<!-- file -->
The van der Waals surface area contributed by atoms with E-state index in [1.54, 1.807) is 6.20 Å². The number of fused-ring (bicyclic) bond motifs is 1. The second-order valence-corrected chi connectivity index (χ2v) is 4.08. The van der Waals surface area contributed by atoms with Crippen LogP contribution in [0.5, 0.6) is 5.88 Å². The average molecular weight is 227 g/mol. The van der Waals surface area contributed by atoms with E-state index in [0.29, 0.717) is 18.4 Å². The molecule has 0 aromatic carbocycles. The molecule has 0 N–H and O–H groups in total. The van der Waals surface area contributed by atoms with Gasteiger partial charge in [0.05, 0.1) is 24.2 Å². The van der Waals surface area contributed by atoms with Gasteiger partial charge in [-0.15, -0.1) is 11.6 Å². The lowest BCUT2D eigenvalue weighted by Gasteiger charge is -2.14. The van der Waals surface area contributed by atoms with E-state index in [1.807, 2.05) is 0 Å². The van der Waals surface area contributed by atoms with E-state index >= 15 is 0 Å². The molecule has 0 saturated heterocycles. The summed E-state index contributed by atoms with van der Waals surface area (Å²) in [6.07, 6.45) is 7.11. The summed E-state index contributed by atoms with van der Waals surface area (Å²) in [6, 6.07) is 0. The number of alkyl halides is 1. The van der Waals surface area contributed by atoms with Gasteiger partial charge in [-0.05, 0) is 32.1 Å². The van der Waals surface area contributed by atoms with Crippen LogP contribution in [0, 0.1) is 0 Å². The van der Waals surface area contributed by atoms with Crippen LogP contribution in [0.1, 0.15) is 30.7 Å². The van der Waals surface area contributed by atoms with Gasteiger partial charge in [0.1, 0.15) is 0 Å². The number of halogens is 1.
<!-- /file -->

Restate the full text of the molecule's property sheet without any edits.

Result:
The van der Waals surface area contributed by atoms with E-state index in [1.54, 1.807) is 6.20 Å². The number of fused-ring (bicyclic) bond motifs is 1. The second-order valence-corrected chi connectivity index (χ2v) is 4.08. The van der Waals surface area contributed by atoms with Crippen LogP contribution in [0.5, 0.6) is 5.88 Å². The average molecular weight is 227 g/mol. The van der Waals surface area contributed by atoms with E-state index in [0.29, 0.717) is 18.4 Å². The molecule has 0 aromatic carbocycles. The molecule has 0 N–H and O–H groups in total. The van der Waals surface area contributed by atoms with Gasteiger partial charge in [0.05, 0.1) is 24.2 Å². The van der Waals surface area contributed by atoms with Gasteiger partial charge in [-0.15, -0.1) is 11.6 Å². The lowest BCUT2D eigenvalue weighted by Gasteiger charge is -2.14. The van der Waals surface area contributed by atoms with E-state index in [1.807, 2.05) is 0 Å². The van der Waals surface area contributed by atoms with E-state index >= 15 is 0 Å². The molecule has 0 saturated heterocycles. The summed E-state index contributed by atoms with van der Waals surface area (Å²) in [6.07, 6.45) is 7.11. The summed E-state index contributed by atoms with van der Waals surface area (Å²) in [6, 6.07) is 0. The number of alkyl halides is 1. The van der Waals surface area contributed by atoms with Gasteiger partial charge in [-0.05, 0) is 32.1 Å². The van der Waals surface area contributed by atoms with Crippen LogP contribution in [0, 0.1) is 0 Å². The van der Waals surface area contributed by atoms with Crippen LogP contribution in [0.1, 0.15) is 30.7 Å². The van der Waals surface area contributed by atoms with Gasteiger partial charge in [0.1, 0.15) is 0 Å². The number of halogens is 1.